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Passing the peace instead of germs

Passing the peace instead of germs

Worship


Pass the peace, not a virus.

The tradition in many United Methodist churches of greeting fellow parishioners with a handshake or a hug is giving way to caution because of current events.

Churches "seem to be forgoing the passing of the peace," the Southeast District Superintendent Rev. Dr. Cynthia D. Weems said.

"One practice I have seen is that people are asked to look intentionally at each other (no touching) and offer a 'Peace of the Lord' verbally. Due to the significance of making eye contact, this can often be experienced as more sincere than a hug or handshake."

Florida Resident Bishop Ken Carter on Monday recommended that all United Methodist churches in the state cancel public worship services in favor of on-line messages through the end of March, but it's best to be cautious when services start again.

The risk of infection from COVID-19, known as the Coronavirus, has forced everyone to think in new and creative ways. And no one did it better than members of the Merge youth program at Tampa's Hyde Park United Methodist Church.

Members were preparing for their annual Youth Sunday observance when news of the pandemic added an item to their agenda. Besides sharing their perspectives on the Bible, their feelings, and church happenings, they had an opportunity to offer a new approach to saying hello.

"Starting today, and at least for the next several weeks, we are inviting you to practice some ways to pass the peace of Christ to those around you that don't involve physical touch," 16-year-old Madelyn deVega said.

The congregation roared in laughter as Jack Morantes, 17, then pantomimed her suggestions. This commentary about not touching tickled more than a few funny bones.



Of course, this Youth Sunday sermon came seven days before the Centers for Disease Control and Prevention advised on March 15 against gatherings of 50 people or more for the next eight weeks, forcing churches to make decisions about what to do.

Online services could become the norm for the foreseeable future. But for a few minutes, Hyde Park members were able to laugh a little about their predicament passing the peace.

Several options deVega suggested were familiar, such as The Wave, The Thumbs Up, and The Peace Sign.

Others were less traditional, including The Point and Click, which is making a pistol with your fingers. There was the Vulcan Do All Things Through Christ.

"Live long and prosper in Christ," Morantes said as he made Mr. Spock's Vulcan salute from the Star Trek television series.

Their favorite was the Last Whatsupper.

"Whazzup?" Morantes asked the congregation.)

Morantes and deVega playfully discouraged congregants from practicing The Chomp or The Tomahawk Chop – staples of the athletic teams at the University of Florida and Florida State.

"Too polarizing," Morantes said as he demonstrated both gestures.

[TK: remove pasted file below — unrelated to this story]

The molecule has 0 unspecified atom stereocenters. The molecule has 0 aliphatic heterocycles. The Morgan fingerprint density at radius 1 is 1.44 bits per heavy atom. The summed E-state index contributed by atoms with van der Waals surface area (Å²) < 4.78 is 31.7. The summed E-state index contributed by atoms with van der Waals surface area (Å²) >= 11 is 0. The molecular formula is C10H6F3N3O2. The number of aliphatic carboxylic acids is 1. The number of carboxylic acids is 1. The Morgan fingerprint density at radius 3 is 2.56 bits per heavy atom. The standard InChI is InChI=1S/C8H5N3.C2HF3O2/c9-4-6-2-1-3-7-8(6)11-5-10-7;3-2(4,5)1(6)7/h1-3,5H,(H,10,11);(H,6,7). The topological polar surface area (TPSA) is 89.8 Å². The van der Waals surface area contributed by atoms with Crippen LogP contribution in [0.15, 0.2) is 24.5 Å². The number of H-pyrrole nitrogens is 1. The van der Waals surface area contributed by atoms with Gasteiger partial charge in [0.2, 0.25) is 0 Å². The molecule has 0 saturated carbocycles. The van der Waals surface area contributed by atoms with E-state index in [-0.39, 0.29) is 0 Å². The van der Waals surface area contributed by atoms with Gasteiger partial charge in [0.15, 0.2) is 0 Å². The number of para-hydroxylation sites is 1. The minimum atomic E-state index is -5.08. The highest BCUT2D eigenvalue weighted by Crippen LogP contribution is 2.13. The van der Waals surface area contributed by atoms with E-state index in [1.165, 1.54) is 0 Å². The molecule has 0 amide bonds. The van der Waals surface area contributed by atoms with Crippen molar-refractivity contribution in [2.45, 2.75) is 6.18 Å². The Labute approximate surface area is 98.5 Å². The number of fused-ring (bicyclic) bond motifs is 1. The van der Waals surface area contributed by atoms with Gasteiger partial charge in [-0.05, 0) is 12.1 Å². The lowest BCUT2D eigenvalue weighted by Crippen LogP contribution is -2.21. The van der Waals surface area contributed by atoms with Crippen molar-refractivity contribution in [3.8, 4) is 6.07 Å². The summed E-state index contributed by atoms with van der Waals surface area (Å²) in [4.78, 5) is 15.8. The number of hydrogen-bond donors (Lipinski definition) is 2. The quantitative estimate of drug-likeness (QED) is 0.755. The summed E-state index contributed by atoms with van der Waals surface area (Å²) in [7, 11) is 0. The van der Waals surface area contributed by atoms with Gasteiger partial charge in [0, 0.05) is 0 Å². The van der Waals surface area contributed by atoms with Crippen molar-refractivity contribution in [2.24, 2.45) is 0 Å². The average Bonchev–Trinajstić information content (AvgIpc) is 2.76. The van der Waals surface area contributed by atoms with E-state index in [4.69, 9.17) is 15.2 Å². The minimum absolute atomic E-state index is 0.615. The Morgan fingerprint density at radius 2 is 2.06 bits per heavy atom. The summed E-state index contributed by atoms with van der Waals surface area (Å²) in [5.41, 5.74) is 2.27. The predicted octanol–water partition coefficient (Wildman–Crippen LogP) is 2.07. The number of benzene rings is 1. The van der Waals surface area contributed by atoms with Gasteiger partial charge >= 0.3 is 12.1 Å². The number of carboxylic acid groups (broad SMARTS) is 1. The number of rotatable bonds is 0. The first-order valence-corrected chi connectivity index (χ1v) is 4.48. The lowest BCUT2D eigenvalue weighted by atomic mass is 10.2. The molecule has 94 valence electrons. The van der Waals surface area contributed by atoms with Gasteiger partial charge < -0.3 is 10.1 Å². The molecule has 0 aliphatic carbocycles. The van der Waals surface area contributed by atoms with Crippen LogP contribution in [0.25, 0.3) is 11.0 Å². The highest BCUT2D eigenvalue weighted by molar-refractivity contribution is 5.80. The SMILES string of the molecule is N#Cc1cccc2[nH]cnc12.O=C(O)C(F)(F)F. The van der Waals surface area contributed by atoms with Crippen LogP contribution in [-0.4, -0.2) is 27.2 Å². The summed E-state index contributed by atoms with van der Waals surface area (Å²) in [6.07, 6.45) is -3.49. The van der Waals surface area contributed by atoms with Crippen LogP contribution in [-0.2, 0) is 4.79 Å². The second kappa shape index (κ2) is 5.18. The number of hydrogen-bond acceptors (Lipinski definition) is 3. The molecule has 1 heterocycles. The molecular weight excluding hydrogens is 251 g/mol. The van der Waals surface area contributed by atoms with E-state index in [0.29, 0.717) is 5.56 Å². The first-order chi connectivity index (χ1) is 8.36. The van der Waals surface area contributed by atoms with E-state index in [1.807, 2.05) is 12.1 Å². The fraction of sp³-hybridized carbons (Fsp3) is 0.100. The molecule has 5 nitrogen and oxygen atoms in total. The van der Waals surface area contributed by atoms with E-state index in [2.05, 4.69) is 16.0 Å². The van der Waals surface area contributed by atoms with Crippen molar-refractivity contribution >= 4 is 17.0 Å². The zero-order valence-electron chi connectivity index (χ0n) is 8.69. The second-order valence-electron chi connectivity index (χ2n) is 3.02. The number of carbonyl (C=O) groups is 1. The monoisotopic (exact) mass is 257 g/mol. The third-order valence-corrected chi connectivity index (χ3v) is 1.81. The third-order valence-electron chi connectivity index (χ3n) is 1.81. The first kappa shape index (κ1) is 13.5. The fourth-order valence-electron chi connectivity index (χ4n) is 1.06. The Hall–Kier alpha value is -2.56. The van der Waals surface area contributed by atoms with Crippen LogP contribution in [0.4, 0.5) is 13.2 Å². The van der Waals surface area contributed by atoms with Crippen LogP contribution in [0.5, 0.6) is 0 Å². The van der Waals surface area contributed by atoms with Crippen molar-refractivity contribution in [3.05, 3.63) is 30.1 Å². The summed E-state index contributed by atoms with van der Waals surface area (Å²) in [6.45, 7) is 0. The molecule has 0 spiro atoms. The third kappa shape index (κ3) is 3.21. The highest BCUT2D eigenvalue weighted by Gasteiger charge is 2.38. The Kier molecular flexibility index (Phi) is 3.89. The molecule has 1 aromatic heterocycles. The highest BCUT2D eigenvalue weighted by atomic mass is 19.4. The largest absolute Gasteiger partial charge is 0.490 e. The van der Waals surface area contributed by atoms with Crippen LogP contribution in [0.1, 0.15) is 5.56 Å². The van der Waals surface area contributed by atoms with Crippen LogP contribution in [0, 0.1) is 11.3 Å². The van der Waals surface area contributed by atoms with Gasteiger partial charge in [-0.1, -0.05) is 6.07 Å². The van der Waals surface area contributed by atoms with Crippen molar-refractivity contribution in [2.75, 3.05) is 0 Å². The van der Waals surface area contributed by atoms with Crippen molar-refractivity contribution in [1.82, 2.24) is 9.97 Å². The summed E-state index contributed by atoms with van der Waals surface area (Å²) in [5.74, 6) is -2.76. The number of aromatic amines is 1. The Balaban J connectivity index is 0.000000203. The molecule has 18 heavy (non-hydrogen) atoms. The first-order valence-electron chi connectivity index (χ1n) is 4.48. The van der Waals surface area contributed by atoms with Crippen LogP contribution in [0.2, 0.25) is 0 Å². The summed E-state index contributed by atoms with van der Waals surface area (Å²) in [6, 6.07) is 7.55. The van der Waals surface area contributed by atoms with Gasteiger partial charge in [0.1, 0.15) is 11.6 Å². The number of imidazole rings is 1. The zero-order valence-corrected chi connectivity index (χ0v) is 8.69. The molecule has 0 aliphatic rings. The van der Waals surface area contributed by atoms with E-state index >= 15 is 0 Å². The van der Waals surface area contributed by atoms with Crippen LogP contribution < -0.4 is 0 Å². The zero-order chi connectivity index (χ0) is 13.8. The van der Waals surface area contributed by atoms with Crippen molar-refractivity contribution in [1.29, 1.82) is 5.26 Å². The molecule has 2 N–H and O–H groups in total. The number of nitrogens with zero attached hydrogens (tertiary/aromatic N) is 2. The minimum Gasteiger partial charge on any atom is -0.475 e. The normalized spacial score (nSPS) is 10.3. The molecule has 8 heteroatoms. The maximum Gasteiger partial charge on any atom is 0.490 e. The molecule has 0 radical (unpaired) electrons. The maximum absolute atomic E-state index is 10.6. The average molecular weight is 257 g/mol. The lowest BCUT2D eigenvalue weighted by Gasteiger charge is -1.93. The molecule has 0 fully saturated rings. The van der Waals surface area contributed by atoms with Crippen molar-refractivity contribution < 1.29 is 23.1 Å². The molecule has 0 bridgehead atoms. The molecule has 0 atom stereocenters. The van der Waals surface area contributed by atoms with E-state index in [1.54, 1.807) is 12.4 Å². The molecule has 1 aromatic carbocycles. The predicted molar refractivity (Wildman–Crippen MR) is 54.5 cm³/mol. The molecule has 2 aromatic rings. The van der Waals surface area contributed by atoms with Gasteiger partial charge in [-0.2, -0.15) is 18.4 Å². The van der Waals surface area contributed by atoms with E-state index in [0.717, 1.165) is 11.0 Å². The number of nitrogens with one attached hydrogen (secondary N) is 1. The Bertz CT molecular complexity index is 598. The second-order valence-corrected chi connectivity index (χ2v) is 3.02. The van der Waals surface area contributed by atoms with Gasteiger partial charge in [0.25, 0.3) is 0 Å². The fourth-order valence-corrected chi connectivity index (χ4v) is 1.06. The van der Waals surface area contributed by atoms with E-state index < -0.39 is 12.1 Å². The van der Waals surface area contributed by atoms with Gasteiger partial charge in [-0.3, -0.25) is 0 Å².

The humor had a serious message.

"We hope this has been a helpful way to stay healthy while still staying connected during this cold and flu season," deVega said as she invited church members to pass the peace without transferring germs.

The students take this annual responsibility seriously. Members of Merge, led by youth director Emily Kuche and assistant youth director Mac Charalambous, are accustomed to having current events influence their message.

Last year's Youth Sunday was also timely as they showed their support for the LGBTQ community shortly after a related debate at the General Conference in St. Louis.

Sunday services often coincide with traumatic events in society. Sometimes everyone is feeling the same way about an issue, such as a natural disaster. Sometimes they are divided, as we see with some denominational news or political debates.

Pastoral words, pastoral guidance, and comfort often help members who feel that need.

"That happens very regularly," deVega said, citing the white supremacist rally in Charlottesville, Vir., that happened on a Saturday in August 2017. One day later, the demonstrations were top of mind for church members, so deVega changed his sermon at the last minute to reflect on what had occurred.

The Florida United Methodist Conference updates members regarding news related to the Coronavirus on its website.

Churches are responding.

Cathy Moore Rangeo, head usher at Fleming Island UMC in the Jacksonville area, said members are taking extra precautions.

Rangeo enjoys greeting people but said she would not shake their hands. Having an immune system compromised by cancer, she also would continue to touch people as little as possible when distributing communion.

Hand sanitizer is always on hand for that. Since you can't look at someone and tell right away that they are sick or have a compromised immune system, Rangeo agreed that it's best to keep your hands off of other people.

"And off your (own) face," she said.

Fleming Island has many elderly members who may not feel comfortable attending live services, but – like many churches - they can take advantage of online services.

Grace UMC in Venice was encouraging congregants to do the following: the peace sign, fist bumps, slight head bumps, head nodding, elbow bumps and wrapping your arms around yourself to simulate hugs with others,

Meanwhile, passing the peace will not be an issue at Fleming Island UMC when the sanctuary services resume.

"We don't pass the peace anymore," Rangeo said. "I don't know why they stopped it, but right now, that's a good thing."

--Ed Scott is a freelance writer in Venice.

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